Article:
NAHB's 2007-2008 “Consumer Preferences Survey” sheds a lot of light on what people want in
|Other Survey Takeaways
More than 60 percent said they'd like an energy management system.
listed the laundry room as “essential” when it came to specialty rooms.
A smaller house with high-quality products instead of a bigger house with fewer amenities appealed to 58 percent of respondents.
The Facts: Of the 2,318 respondents, 65 percent were willing only to pay $5,000 in up-front costs to save $1,000 a year in utility costs. However, they said they were willing to pay the price for their favorite amenities.
What to do about it: Do the math for them. Compare potential utility savings against the price of more luxurious items.
The Facts: Outdoor recreational space such as walking trails and parks have pull. Such features would strongly influence buyers to move to a community, said nearly half the respondents.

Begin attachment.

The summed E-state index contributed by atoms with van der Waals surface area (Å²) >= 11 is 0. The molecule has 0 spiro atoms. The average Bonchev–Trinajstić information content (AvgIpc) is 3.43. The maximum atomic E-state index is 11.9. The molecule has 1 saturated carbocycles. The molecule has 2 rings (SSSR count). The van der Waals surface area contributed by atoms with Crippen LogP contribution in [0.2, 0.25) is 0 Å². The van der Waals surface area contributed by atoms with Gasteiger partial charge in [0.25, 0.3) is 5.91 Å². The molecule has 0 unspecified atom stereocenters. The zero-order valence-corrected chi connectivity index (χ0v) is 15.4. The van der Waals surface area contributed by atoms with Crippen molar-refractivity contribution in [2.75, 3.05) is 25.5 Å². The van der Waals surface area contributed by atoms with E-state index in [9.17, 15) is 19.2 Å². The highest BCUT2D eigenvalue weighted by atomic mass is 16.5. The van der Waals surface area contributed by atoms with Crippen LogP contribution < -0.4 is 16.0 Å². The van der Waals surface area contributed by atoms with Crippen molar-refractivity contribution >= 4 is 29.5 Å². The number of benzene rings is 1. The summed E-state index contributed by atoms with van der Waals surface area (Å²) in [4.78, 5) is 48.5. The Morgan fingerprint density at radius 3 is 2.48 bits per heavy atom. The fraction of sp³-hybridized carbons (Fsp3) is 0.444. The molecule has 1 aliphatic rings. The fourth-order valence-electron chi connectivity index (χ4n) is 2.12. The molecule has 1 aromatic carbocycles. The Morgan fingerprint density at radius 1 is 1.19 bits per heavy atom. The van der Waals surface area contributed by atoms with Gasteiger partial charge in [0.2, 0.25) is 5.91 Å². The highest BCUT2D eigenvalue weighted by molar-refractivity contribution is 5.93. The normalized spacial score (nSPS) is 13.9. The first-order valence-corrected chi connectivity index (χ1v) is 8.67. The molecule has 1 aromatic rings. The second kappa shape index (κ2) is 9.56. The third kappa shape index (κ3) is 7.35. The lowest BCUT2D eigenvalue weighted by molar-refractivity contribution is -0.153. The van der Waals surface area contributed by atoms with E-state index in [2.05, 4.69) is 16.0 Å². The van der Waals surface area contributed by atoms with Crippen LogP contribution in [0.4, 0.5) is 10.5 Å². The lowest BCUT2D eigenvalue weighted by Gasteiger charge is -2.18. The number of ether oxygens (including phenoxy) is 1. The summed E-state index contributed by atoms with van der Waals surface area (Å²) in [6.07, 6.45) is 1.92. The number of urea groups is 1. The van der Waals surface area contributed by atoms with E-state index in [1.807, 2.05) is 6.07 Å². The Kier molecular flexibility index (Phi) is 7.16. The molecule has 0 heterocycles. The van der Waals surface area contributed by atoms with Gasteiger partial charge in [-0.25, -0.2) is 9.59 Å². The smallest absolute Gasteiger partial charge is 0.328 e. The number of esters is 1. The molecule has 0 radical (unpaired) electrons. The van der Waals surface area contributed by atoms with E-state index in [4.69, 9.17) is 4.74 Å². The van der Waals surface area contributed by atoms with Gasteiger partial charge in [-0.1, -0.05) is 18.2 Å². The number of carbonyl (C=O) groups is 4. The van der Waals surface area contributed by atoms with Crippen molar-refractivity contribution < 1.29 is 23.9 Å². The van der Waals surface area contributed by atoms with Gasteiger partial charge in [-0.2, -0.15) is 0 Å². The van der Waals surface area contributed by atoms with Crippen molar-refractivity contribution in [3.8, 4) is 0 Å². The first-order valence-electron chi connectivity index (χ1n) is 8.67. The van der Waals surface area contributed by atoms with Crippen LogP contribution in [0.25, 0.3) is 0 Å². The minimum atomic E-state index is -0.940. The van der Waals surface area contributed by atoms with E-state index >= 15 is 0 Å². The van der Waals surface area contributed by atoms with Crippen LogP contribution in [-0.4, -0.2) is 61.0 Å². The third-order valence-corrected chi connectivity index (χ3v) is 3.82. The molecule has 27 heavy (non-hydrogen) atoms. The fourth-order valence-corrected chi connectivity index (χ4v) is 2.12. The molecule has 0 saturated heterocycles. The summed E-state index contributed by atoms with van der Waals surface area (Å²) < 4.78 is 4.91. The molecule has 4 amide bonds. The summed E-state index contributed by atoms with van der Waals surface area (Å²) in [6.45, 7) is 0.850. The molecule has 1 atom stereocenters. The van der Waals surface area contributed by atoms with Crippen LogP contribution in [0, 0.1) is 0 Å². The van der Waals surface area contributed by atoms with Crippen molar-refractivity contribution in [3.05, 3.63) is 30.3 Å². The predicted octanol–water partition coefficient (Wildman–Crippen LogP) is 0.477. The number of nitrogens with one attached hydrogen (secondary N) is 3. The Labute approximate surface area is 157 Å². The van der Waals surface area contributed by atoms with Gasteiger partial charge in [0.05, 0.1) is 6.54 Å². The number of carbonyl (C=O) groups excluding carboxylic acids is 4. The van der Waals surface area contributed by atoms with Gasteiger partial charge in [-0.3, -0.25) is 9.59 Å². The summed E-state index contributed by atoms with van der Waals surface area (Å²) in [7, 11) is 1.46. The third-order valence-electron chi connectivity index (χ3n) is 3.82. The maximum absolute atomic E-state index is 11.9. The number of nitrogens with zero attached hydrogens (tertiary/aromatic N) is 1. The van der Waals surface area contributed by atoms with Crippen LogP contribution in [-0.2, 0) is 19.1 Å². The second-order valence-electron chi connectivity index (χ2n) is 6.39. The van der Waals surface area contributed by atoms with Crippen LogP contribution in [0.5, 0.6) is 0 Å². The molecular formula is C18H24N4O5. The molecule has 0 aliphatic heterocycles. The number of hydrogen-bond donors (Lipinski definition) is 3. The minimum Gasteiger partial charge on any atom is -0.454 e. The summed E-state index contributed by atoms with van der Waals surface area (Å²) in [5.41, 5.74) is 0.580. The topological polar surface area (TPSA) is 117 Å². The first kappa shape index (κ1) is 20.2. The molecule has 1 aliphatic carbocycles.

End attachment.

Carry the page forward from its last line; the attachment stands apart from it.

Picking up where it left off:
What to do about it: Talk about the features within your community or nearby and put it into user-friendly terms: “It's easy to get a 5-mile run in on our trails.”
The Facts: People prefer to keep square footage and leave it unfurnished rather than downsize to save money, according to more than 44 percent of consumers who took the survey.
What to do about it: Remind home buyers how much they could save by leaving a basement unfinished.
The Facts: Wood woos: 63 percent of respondents said they wanted a wood exterior door over steel and fiberglass.
What to do about it: Show prospective buyers the doors you offer — real or fake wood — that would appeal to fans of wood.
The Facts: 70 percent of respondents said they did or would repaint walls within a new home; 30 percent of those people did so to improve paint quality.
What to do about it: If you're using quality paint, brag about it. It adds to the low-maintenance appeal.